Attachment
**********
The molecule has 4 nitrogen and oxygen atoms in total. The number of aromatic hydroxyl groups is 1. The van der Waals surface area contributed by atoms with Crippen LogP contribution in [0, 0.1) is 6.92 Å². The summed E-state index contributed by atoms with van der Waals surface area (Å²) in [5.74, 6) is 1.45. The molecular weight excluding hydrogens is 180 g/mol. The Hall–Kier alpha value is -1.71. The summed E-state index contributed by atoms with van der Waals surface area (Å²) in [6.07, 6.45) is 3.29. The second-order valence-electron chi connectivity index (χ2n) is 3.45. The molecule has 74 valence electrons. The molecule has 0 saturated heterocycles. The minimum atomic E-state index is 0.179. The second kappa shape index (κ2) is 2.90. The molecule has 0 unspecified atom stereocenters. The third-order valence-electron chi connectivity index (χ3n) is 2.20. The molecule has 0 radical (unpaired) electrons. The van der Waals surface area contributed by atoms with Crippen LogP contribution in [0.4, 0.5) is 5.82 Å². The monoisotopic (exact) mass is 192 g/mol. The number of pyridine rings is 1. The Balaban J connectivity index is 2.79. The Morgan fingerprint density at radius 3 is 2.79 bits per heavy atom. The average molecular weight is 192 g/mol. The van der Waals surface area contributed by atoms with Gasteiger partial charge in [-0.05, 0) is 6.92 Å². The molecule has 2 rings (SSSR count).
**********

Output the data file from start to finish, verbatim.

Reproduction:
The molecule has 4 nitrogen and oxygen atoms in total. The number of aromatic hydroxyl groups is 1. The van der Waals surface area contributed by atoms with Crippen LogP contribution in [0, 0.1) is 6.92 Å². The summed E-state index contributed by atoms with van der Waals surface area (Å²) in [5.74, 6) is 1.45. The molecular weight excluding hydrogens is 180 g/mol. The Hall–Kier alpha value is -1.71. The summed E-state index contributed by atoms with van der Waals surface area (Å²) in [6.07, 6.45) is 3.29. The second-order valence-electron chi connectivity index (χ2n) is 3.45. The molecule has 74 valence electrons. The molecule has 0 saturated heterocycles. The minimum atomic E-state index is 0.179. The second kappa shape index (κ2) is 2.90. The molecule has 0 unspecified atom stereocenters. The third-order valence-electron chi connectivity index (χ3n) is 2.20. The molecule has 0 radical (unpaired) electrons. The van der Waals surface area contributed by atoms with Crippen LogP contribution in [0.4, 0.5) is 5.82 Å². The monoisotopic (exact) mass is 192 g/mol. The number of pyridine rings is 1. The Balaban J connectivity index is 2.79. The Morgan fingerprint density at radius 3 is 2.79 bits per heavy atom. The average molecular weight is 192 g/mol. The van der Waals surface area contributed by atoms with Gasteiger partial charge in [-0.05, 0) is 6.92 Å². The molecule has 2 rings (SSSR count).